The Danger of Exclusivism in the Church

49 John answered, "Master, we saw someone casting out demons in your name, and we tried to stop him, because he does not follow with us." 50But Jesus said to him, "Do not stop him, for the one who is not against you is for you."

Whereas one of Jesus’ disciples’ argument was over which of the disciples was greater individually, this is dealing directly with the entire body. This is where you circle the wagons as say, “You’re faithful if you’re a part of us!”

We must understand that in the passage just before, the disciples could not cast the demon out of the young man. The reason? Unbelief! They began relying on their own power, taking for granted that the power they had came from Christ.

Yet the disciples saw someone who was casting out demons in Jesus’ name—and was succeeding in that venture!—they tried to stop him. Why? “Because he does not follow with us!” He follows—but not with us. I believe that is the crucial mark of wrongheaded exclusivism.

Yes, “wrongheaded exclusivism.” Does that mean there is a ‘rightheaded’ type? Absolutely! And we must make sure we have the Word of God’s line and not our own.

For instance, some go after the church for being exclusive at all in saying that Christ is the only way to heaven. They say, “All religions are the same, and it’s intolerant of you to make such an exclusive statement.” For one, that is an exclusive, absolute statement. Any conviction is. Secondly, every religion has its tenets which make it very distinct. Even those who study various religions see that Christianity, Judaism, Buddhism, and Islam are markedly different.

Some move the line and say, “Yes” to Jesus, but don’t like being exclusive regarding doctrines. One radio preacher a few years back (don’t know who) who felt led to state, “The unity of the faith is more important than doctrinal distinctives.” In fact, he had his radio audience repeat this over and over. Isn’t it interesting that we tend to cling to what Jesus did, and yet discard what he and his disciples taught?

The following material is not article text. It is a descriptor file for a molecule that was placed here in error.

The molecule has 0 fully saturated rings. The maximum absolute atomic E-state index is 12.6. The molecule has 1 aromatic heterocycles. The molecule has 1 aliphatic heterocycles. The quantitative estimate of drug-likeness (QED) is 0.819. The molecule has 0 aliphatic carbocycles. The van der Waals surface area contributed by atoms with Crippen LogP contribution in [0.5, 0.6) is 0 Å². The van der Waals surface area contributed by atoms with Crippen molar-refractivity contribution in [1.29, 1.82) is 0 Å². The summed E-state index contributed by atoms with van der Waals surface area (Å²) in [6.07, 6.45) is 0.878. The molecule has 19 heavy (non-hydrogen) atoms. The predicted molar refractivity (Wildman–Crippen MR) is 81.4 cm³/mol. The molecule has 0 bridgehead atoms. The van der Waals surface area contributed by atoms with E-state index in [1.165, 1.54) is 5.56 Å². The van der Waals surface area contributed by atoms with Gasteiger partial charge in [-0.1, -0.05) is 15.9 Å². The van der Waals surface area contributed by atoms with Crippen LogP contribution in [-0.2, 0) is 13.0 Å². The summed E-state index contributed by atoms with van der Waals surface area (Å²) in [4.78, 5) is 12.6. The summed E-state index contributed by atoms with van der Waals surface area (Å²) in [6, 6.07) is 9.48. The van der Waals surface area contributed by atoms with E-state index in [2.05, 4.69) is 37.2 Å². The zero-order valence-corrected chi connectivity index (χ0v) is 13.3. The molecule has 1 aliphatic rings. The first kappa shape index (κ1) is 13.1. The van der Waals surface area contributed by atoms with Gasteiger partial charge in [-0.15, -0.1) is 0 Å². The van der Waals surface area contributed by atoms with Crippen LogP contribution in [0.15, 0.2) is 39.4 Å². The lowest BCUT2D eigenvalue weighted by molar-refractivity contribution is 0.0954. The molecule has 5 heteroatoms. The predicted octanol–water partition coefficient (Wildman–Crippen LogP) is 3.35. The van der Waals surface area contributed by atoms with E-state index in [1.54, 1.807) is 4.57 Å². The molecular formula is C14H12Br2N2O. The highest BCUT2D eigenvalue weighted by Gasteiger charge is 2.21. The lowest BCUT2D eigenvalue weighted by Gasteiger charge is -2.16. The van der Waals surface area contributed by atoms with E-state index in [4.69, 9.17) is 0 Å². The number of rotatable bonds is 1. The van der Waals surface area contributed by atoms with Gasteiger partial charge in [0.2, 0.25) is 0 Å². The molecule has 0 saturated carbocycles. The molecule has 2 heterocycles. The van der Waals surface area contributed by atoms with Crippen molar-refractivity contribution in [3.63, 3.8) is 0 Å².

Some move the line even further. Yes to Jesus, yes to the Scriptures’ teachings, but they start sounding like the disciples. Remember, this man was ministering in Jesus name. But what was the issue? Not that he was disobedient; not that he was preaching against Christ—the issue was “because he does not follow with us.”

How sad it is when Christians who love the Triune God, have embraced Christ’s atoning sacrifice on the cross for their sins, believe in the resurrection, hold to the record of God’s Word found in the Scriptures, believe in being saved by grace alone through faith alone, and have surrendered their all to Christ—yet external preferences separate them.

  • We cannot have elders at this church: it’s too Presbyterian;
  • We cannot celebrate the Lord’s Supper each Sunday: that’s too much like the Christian church;
  • We cannot have electronic or stringed instruments: that’s too much like the big mega-church in town;
  • We cannot use any version but ____________ : our version is more readable/accurate than theirs.

Do you see what happens? If we have Christ in our hearts, and rightly divide His Word and take pride in those things which are supposed to humble us, we will find ourselves circling the wagons. Sadly, this mindset masks itself as protecting the church. But we are to, as Jude 3 says, “Contend earnestly for the faith, once and for all delivered to the saints.” “The Faith”—the truth of Christ and the truths of the Gospel of Jesus Christ.

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